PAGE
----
Posted July 1st, 1998

Giving USA Shows Bequest Giving Up Sharply in 1997

America’s charitable organizations and institutions received an estimated $12.63 billion from bequests in 1997, according to statistics compiled in Giving USA 1998. This figure shows that giving through bequests increased by 10% last year. If this pace continues, bequest giving will double in just seven years. Bequest giving in 1996 was reported at $11.48 billion and grew by only 7% from 1995. As a portion of total giving in the United States for 1997, bequest giving accounted for 8.8%.

Not only did charitable giving increase through bequests, but it increased in the other three sources that Giving USA studied as well–gifts from individuals, foundations, and corporations. Individual giving rose 6.8% from $102.35 billion in 1996 to $109.26 billion in 1997. Foundation and corporate giving were up 11.4% and 7.5% respectively .

Total giving in 1997 increased from $133.46 billion in 1996 to $143.46 billion. This shows an overall 7.5% increase in charitable giving in the U.S. last year. When individual giving and bequest giving are combined, $121.89 billion was given by living individuals and their estates, accounting for 85% of total contributions made in 1997. Historically personal giving, either through wills or lifetime gifts, has been the largest source of charitable dollars .

The AAFRC Trust for Philanthropy reported that a strong economy and many notable philanthropic role models such as Princess Diana and Ted Turner helped spur the increase in giving in 1997. Nonprofits may have also boosted charitable giving by maintaining a more positive public image through careful management of their organizations .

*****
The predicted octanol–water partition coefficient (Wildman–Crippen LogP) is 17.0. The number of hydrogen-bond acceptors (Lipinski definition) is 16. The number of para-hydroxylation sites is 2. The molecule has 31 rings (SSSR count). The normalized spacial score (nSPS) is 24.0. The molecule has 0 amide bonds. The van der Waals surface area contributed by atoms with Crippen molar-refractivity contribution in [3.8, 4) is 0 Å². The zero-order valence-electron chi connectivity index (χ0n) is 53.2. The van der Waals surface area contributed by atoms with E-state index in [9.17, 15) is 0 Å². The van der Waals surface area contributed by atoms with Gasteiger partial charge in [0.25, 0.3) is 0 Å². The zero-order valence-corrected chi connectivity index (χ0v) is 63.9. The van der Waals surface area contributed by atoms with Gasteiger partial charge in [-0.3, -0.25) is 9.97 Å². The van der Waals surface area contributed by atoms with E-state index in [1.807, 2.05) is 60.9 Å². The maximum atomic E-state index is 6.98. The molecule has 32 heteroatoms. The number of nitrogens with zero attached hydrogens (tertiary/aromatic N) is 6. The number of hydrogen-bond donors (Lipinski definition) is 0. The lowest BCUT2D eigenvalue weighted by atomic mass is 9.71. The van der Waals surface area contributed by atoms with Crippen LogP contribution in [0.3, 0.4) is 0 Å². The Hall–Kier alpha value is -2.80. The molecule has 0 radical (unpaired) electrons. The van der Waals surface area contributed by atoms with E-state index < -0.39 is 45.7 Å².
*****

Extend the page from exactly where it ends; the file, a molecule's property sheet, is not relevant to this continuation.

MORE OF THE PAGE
Giving USA revises all past-year figures as new data becomes available. The publication also adjusts the totals that nonprofits report to them to account for charities that make contributions to each other, such as United Ways. For example, a gift to United Way is counted as an individual gift, but the United Way’s contribution to a charity is regarded as “unallocated.” This year’s “unallocated” category figure equals $15.96 billion.

In a prepared statement, Nancy L. Raybin, chair of the AAFRC Trust for Philanthropy, said, “When we estimate giving, the biggest challenge is determining the contributions of the two-thirds of Americans who do not file a tax return with itemized deductions.” Ms. Raybin goes on to state that this group of non-itemizers have been responsible in the past for approximately one-third of all personal giving. “There is some evidence that initial reporting of charitable giving tends to be the tip of the iceberg,” she said.

Giving USA is the annual report of the American Association of Fund-Raising Counsel (AAFRC) Trust for Philanthropy. It has been publishing this report for 43 years. You may order a copy of Giving USA b y calling 1-888-5-GIVING or online at www.aafrc.org. The price for Giving USA in book form is $54.95, which includes shipping and handling. You may also purchase Giving USA on disk for $141 including shipping and handling. Giving through bequests increased by 10% last year.

The publisher of Give & Take is not engaged in rendering legal or tax advisory service. For advice and assistance in specific cases, the services of your own counsel should be obtained. Articles in Give & Take may generally be reprinted for distribution to board members and staff of nonprofit institutions and other non-donor groups. Proper credit must be given. Call for details.

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